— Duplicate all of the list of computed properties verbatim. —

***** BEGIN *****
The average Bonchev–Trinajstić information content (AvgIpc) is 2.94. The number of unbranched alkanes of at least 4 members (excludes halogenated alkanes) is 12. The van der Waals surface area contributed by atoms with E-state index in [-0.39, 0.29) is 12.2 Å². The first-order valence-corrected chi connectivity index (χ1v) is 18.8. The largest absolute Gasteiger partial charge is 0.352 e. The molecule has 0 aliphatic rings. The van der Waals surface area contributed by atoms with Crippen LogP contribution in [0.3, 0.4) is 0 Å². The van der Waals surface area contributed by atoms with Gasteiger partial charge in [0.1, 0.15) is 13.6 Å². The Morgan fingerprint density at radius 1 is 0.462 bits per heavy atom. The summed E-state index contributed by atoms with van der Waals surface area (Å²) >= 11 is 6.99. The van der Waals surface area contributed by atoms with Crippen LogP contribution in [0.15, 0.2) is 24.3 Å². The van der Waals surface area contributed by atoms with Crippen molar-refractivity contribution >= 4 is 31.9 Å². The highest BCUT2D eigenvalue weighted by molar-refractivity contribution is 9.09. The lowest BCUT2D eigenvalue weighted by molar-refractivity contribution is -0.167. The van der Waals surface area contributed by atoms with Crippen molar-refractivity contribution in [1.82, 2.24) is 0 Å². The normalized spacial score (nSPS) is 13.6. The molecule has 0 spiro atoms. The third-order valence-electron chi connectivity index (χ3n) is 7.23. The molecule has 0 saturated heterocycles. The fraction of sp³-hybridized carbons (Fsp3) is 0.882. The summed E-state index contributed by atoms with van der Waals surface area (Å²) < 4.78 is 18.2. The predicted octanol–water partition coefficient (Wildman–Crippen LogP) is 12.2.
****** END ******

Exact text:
The average Bonchev–Trinajstić information content (AvgIpc) is 2.94. The number of unbranched alkanes of at least 4 members (excludes halogenated alkanes) is 12. The van der Waals surface area contributed by atoms with E-state index in [-0.39, 0.29) is 12.2 Å². The first-order valence-corrected chi connectivity index (χ1v) is 18.8. The largest absolute Gasteiger partial charge is 0.352 e. The molecule has 0 aliphatic rings. The van der Waals surface area contributed by atoms with Crippen LogP contribution in [0.3, 0.4) is 0 Å². The van der Waals surface area contributed by atoms with Gasteiger partial charge in [0.1, 0.15) is 13.6 Å². The Morgan fingerprint density at radius 1 is 0.462 bits per heavy atom. The summed E-state index contributed by atoms with van der Waals surface area (Å²) >= 11 is 6.99. The van der Waals surface area contributed by atoms with Crippen LogP contribution in [0.15, 0.2) is 24.3 Å². The van der Waals surface area contributed by atoms with Crippen molar-refractivity contribution >= 4 is 31.9 Å². The highest BCUT2D eigenvalue weighted by molar-refractivity contribution is 9.09. The lowest BCUT2D eigenvalue weighted by molar-refractivity contribution is -0.167. The van der Waals surface area contributed by atoms with Crippen molar-refractivity contribution in [1.82, 2.24) is 0 Å². The normalized spacial score (nSPS) is 13.6. The molecule has 0 spiro atoms. The third-order valence-electron chi connectivity index (χ3n) is 7.23. The molecule has 0 saturated heterocycles. The fraction of sp³-hybridized carbons (Fsp3) is 0.882. The summed E-state index contributed by atoms with van der Waals surface area (Å²) < 4.78 is 18.2. The predicted octanol–water partition coefficient (Wildman–Crippen LogP) is 12.2.